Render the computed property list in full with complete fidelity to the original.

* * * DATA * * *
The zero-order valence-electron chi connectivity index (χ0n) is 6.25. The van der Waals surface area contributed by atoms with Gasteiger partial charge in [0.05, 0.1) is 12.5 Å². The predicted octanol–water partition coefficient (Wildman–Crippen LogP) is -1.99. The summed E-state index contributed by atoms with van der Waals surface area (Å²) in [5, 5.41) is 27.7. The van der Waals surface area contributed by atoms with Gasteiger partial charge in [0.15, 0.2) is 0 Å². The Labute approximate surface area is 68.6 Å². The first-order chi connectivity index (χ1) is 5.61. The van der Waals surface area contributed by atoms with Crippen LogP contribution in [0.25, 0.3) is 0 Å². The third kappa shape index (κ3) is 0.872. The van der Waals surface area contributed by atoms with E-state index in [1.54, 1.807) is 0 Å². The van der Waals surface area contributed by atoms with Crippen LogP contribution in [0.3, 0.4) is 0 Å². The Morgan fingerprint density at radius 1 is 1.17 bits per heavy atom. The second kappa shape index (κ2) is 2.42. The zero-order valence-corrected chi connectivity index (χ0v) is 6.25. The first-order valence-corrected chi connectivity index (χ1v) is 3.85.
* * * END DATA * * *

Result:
The zero-order valence-electron chi connectivity index (χ0n) is 6.25. The van der Waals surface area contributed by atoms with Gasteiger partial charge in [0.05, 0.1) is 12.5 Å². The predicted octanol–water partition coefficient (Wildman–Crippen LogP) is -1.99. The summed E-state index contributed by atoms with van der Waals surface area (Å²) in [5, 5.41) is 27.7. The van der Waals surface area contributed by atoms with Gasteiger partial charge in [0.15, 0.2) is 0 Å². The Labute approximate surface area is 68.6 Å². The first-order chi connectivity index (χ1) is 5.61. The van der Waals surface area contributed by atoms with Crippen LogP contribution in [0.25, 0.3) is 0 Å². The third kappa shape index (κ3) is 0.872. The van der Waals surface area contributed by atoms with E-state index in [1.54, 1.807) is 0 Å². The van der Waals surface area contributed by atoms with Crippen LogP contribution in [0.3, 0.4) is 0 Å². The Morgan fingerprint density at radius 1 is 1.17 bits per heavy atom. The second kappa shape index (κ2) is 2.42. The zero-order valence-corrected chi connectivity index (χ0v) is 6.25. The first-order valence-corrected chi connectivity index (χ1v) is 3.85.